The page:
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TREASURIES-Yields pare declines after coronavirus worry sends 10-year below 1.25%

By Ross Kerber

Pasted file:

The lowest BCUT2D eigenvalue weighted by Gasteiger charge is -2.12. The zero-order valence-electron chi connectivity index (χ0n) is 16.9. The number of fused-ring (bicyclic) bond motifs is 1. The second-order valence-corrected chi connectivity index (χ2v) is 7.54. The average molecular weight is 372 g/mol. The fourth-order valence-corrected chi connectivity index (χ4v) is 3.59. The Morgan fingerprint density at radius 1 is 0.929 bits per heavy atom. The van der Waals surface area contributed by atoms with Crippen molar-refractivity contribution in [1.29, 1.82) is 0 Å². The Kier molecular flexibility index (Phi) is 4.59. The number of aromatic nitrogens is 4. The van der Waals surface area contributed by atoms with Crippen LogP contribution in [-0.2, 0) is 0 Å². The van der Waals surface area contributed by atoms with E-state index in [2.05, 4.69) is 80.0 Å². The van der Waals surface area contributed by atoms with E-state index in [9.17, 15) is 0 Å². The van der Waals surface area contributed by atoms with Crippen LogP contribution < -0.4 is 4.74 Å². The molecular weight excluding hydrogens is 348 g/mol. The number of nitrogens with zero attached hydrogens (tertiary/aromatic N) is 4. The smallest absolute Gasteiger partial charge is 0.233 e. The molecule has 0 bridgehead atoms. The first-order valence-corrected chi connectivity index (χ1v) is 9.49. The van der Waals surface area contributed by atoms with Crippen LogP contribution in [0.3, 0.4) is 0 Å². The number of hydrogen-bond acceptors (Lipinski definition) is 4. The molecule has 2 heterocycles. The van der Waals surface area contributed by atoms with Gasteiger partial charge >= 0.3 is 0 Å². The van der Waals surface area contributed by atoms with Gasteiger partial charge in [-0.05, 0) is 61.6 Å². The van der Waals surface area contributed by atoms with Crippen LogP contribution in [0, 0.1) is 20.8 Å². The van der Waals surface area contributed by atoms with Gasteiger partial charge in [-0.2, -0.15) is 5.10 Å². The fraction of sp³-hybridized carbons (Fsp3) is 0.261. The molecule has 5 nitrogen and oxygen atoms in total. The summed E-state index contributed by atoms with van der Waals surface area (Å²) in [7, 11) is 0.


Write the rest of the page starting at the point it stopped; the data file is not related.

(Updates with market activity) By Ross Kerber BOSTON, Feb 27 (Reuters) - U.S. Treasury yields steadied following sharp declines on Thursday as coronavirus concerns led investors to pile into safe-haven assets, with the yield on the benchmark 10-year note reaching an all-time low for the third consecutive day. A volatile trading session left the yield on the 10-year note down 1 basis point in afternoon trading at 1.3004%, having earlier reached a new record low of 1.2408% and then briefly turning positive. Yields on other Treasuries also fell, including on the 30-year bond, which also hit a new low before steadying. Analysts said the rush to safety came as more coronavirus cases were reported worldwide, drawing buyers for U.S. government debt from among investors dumping equities and other assets, as well as regular fixed-income customers. "The Treasury market is truly the risk-free asset for everybody," said Michael Kushma, chief investment officer of global fixed income at Morgan Stanley Investment Management. How long the dynamic lasts depends on whether U.S. companies start to lay off workers, which could lead to declines in consumer spending, he said, adding the U.S. Federal Reserve is likely tracking the same issue. "The key factor of how this will play out for the Fed is if the labor market stays okay," Kushma said. Yields recovered somewhat from midmorning lows as investors tried to predict how corporations and central bankers might respond to disruptions. European Central Bank President Christine Lagarde played down the economic impact of the coronavirus epidemic in an interview published on Thursday, saying it was not yet causing lasting economic damage. The U.S. yield curve, measured as the difference between yields on two- and 10-year Treasury notes, was at 19 basis points, up 5 basis points from Wednesday. The steepening reflected how the yield of the two-year note, which typically moves in step with interest rate expectations, fell more than the yield of the 10-year. The yield on the two-year was 3.8 basis points lower in afternoon trading at 1.1071%, close to its lowest since late 2016. Wall Street's main indexes fell for the sixth straight session and confirmed they entered a correction after setting record highs this month. Officials have ramped up efforts to guard against the virus's spread in the United States, where the number of confirmed cases is still relatively small at 60, most of them repatriated American passengers from the Diamond Princess cruise ship docked in Japan. In addition the Commodity Futures Trading Commission said it is closely monitoring trading as concerns about the epidemic pushed oil futures to their lowest in a year and roiling wheat and corn markets. The outbreak has reached a "decisive point," the head of the World Health Organisation (WHO) said on Thursday, urging countries to redouble efforts to contain it. Goldman Sachs said U.S. companies will generate no earnings growth in 2020 as the coronavirus spreads, deepening risks to global growth. Growing uncertainty about the virus has driven bond yields steadily lower since January. While yields tended to trade within set ranges in 2019, largely determined by developments in the U.S.-China trade negotiations, this year's trading has been tied to more unpredictable news about the coronavirus outbreak, said Jonathan Cohn, Credit Suisse interest rate strategist. "In the trade war the administration (of U.S. President Donald Trump) had a lot more control over the ebb and flow of headlines, compared to an epidemic where governments globally are trying to contain it," Cohn said. On Thursday the U.S. Treasury Department said it accepted $32 billion in bids for seven-year notes out of $79.6 billion worth of public bids tendered, at a high yield of 1.247%. Primary dealers accounted for 24% of competitive bids accepted. The yield was the lowest on such an auction since April of 2013, said BMO Capital Markets strategist Ben Jeffery. "Buyers are out there and they're willing to pay up for Treasuries," he said. February 27 Thursday 3:28PM New York / 2028 GMT Price Current Net Yield % Change (bps) Three-month bills 1.42 1.4488 -0.069 Six-month bills 1.295 1.3252 -0.088 Two-year note 100-9/256 1.1071 -0.038 Three-year note 100-210/256 1.093 -0.032 Five-year note 100-20/256 1.1089 -0.018 Seven-year note 101-224/256 1.2167 -0.012 10-year note 101-220/256 1.3004 -0.010 30-year bond 104-180/256 1.7963 -0.002 DOLLAR SWAP SPREADS Last (bps) Net Change (bps) U.S. 2-year dollar swap 3.75 0.00 spread U.S. 3-year dollar swap 1.50 0.25 spread U.S. 5-year dollar swap 1.25 1.00 spread U.S. 10-year dollar swap -5.50 0.25 spread U.S. 30-year dollar swap -37.75 0.00 spread (Reporting by Ross Kerber; Editing by David Gregori, Chris Reese and Cynthia Osterman)